ICU to home care transition requires communication
Patients often go home sicker with complex needs
When patients with critical illnesses who require complex interventions are transferred from the ICU to home care, early assessment and consistent communication between nurse managers and case managers can help ensure that the patient and caregivers are truly ready for the transition.
"The nurse manager often will be the first to identify a patient that’s appropriate for case management," says Kathleen Moreo, RN, Cm, BSN, BPSHSA, CCM, CDMS, CEAC, president of the Case Management Society of America. "They can play a big role in the internal referral process."
With the increased role of managed care, patients often have less time in the hospital and in step-down units that allow for a longer transition to home. Patients also are increasingly going home with ventilators and other complicated equipment.
The role of the case manager, Moreo says, is to ensure that when patients and family leave the hospital, they are ready to take on their role in the patients’ recovery. To accomplish that, case managers work with a variety of sources, including ICU nursing staff, home health staff, and case managers for insurance companies.
Anne Llewellyn, RN, C, BPH, SHA, CCM, CRRN, CEAC, is a partner with Moreo in Profes-sional Resources in Management Education Inc. in Fort Lauderdale, FL. She also works in critical care at Imperial Point Medical Center, also in Fort Lauderdale.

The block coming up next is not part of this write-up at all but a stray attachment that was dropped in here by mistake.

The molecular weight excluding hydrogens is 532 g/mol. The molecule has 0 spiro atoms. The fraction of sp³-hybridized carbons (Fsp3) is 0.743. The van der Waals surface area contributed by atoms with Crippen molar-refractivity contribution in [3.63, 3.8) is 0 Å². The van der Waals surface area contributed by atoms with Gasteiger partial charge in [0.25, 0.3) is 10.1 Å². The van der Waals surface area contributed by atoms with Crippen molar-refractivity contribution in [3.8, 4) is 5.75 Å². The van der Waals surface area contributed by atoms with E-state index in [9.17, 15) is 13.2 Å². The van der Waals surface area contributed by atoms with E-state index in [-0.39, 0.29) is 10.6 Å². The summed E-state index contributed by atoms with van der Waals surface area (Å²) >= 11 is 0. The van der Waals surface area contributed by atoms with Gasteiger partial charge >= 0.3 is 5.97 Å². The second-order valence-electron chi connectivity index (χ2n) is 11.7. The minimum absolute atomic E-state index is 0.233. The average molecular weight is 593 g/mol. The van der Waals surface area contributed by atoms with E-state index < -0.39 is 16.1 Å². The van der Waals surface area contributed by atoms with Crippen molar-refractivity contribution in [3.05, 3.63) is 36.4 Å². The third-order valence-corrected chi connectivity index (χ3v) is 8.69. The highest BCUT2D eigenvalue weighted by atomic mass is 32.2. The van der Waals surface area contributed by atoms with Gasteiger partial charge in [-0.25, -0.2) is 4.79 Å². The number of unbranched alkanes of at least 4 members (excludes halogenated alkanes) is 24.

With experience in case management and respiratory intensive care, she sees both sides of the case management/ICU nursing relationship.
"When you work with critical care patients, you have everything at your fingertips," Llewellyn says. "To be able to discharge a patient — especially one who’s medically complex — to home, you have to be able to make that transition and make sure that’s safe. Sometimes, we don’t understand all the issues that go into that."
Communication starts on intake
Llewellyn and Moreo say nursing administration should begin looking at patients as soon as they enter the unit with an eye toward what will happen when they leave. They say it’s never too early to start speaking with case management when it appears that a patient might end up needing home care upon discharge from the hospital.
"I think the biggest thing is being proactive," Llewellyn says. "When you know a medically complex patient has been admitted — maybe the patient is a new stroke, maybe they’re going to remain on a ventilator, they have COPD [chronic obstructive pulmonary disease] — you need to start planning."
Not only can an early start help smooth the transition to home care, it can give case managers the time to make the case to a payer that the patient needs step-down care before going home.
Being alert to subtle signs
Pat Orchard, RN CCM, CHE, assistant vice president for case management services for Virtual Health System in Voorhees, NJ, takes it a step further. She says every patient should be assessed for possible case management needs upon admission. That doesn’t mean, however, that every ICU patient will require case management. "It depends on what the needs are, and a person’s physical needs may be very different from their psychosocial needs," Orchard says.